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October 13, 2021

A Climate of Opportunity

While the world has been preoccupied with a certain virus, another epidemic has emerged alongside it—the rush for nations and corporations to announce carbon reduction targets to address climate change. More than just policy, we see this shift as the biggest investment opportunity since the advent of the internet.

The decarbonization tipping point

Global momentum around climate change has been building for years. But we believe now is the tipping point whereby the decarbonization of the planet is inevitable. Virtually every European country has committed to eliminating net carbon emissions by 2050, with China announcing a 2060 target. U.S. President Joe Biden is reinvigorating the climate agenda, recently announcing that the U.S. will target a 50% reduction in net greenhouse gas pollution by 2030 and zero emissions by no later than 2050.

It’s important to note that the ‘zero carbon’ 2050 target does not mean emitting any more carbon—it means emitting no carbon.

These ambitious political commitments are being mirrored in the corporate world. Rather than taking a ‘wait and see’ approach, companies are transitioning to a low-carbon future independently of government mandates. Much of this is driven by the overwhelming demand for environmental, social and governance (ESG), and other socially responsible initiatives from customers, employees and shareholders. Virtually every company we meet is talking about their sustainability goals.

The biggest investment opportunity since the internet?

Last year, global investment in the transition to low-carbon energy broke the US$500 billion barrier for the first time and was more than twice the 2010 total, according to figures from BloombergNEF. We designated climate change as an Area of Interest (AOI) in our fund strategies in 2019 and then again in October 2020, seeing it as increasingly important in the COVID-19 era.

Climate-related investment is only likely to accelerate from here. In many ways we liken its current state to the early stages of the technology boom, with many climate change companies set to grow drastically. On top of this, funding the climate epidemic will be extremely costly—potentially surpassing US$30 trillion between now and 2050—given the ambitious carbon goals.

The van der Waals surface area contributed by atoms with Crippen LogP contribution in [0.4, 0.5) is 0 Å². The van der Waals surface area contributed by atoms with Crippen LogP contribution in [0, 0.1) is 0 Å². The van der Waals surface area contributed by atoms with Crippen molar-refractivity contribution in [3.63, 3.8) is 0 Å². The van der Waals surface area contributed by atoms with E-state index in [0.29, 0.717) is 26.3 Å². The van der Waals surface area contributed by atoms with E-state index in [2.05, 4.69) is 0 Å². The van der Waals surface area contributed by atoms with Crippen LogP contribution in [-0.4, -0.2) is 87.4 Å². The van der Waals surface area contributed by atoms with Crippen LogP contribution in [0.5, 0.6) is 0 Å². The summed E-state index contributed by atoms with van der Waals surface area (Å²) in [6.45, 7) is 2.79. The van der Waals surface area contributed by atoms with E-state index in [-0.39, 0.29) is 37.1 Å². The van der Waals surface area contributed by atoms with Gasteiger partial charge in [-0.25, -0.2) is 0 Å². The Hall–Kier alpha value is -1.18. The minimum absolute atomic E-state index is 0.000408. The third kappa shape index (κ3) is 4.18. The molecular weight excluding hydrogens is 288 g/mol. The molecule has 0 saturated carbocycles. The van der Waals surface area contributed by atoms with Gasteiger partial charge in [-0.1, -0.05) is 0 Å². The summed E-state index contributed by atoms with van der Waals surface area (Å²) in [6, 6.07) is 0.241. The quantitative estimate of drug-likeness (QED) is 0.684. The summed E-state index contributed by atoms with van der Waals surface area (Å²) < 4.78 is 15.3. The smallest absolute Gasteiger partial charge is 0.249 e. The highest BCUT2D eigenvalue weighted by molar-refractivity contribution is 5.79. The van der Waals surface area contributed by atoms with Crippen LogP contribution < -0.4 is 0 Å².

The chart below shows our estimated breakdown of where this huge investment will need to be made and which sectors are deemed to benefit. In Europe alone, we foresee investment as high as US$8.3 trillion across areas such as renewables, energy efficiencies and charging stations for electric vehicles.


Source: Goldman Sachs, Munro Partners Estimates (December 31, 2020).


The race to net zero

As your global growth investor, it’s our job to identify structural changes and find the companies we think will benefit in the months and years ahead. Climate is at the very start of its journey, with many new technologies still early in the adoption phase, and therefore have the potential for significant growth.

Of course, fighting climate change is about more than just clean energy and electric vehicles. We’ve identified four structural categories that could produce climate success stories in the decarbonization of our planet:

Clean energy

Companies at the forefront of renewable energy generation covering wind, solar and renewable diesel.

Clean transport

Companies benefiting from the growth of electric vehicles, battery technology and alternative transportation.

Energy efficiency

Companies at the forefront of insulation products, electrical switches, lighting and metering technology.

Circular economy

Companies most likely to benefit from efforts to improve recycling, alternative packaging materials and wastewater management.

Growth winners

While it’s important to formulate long-term thematic views, we also need to maintain our rigorous bottom-up analysis and valuation models on all positions within our portfolios. At the individual stock level, there will be only a handful of climate winners and a long trail of losers.

Many businesses—including corporate household names—will either adapt or perish. The established airline and automotive industries are particularly vulnerable, along with fossil fuel producers and the industries that rely on them.

In finding the companies that will benefit over the long term, we’re aware there is more than just a political will to address climate change. There is also an economic rationale. For example, renewable energy is now cheap enough to compete with fossil fuels. One of the main reasons we’re increasingly bullish on climate stocks is that so much of the sector is now less reliant on government subsidies.


Cheaper renewables



Source: IEA, New Street Research, Munro Partners, May 31, 2021

Greener pastures

With climate change now high on the agenda for governments, corporations and investors, it’s clear that huge investment opportunities will emerge in new technologies. Not only have governments set ambitious carbon reduction targets, but much of the corporate world is independently seizing on the opportunity.

Of course, there will be winners and losers, and some stocks may get ahead of themselves in the short term. Our aim with CI Global Climate Leaders Fund is to create a portfolio of those climate winners that are set to benefit from the structural change for years to come. All of us at Munro are positioned for the long haul to monetize and support this monumental shift in attitudes towards preserving our planet for future generations.

About the Author

Munro Partners

Munro Partners is a Melbourne-based, independent global equity manager with a core focus on growth equities. The business is owned and controlled by key staff. It was founded in 2016 by an established investment team with a long-term proven track record of strong absolute returns.


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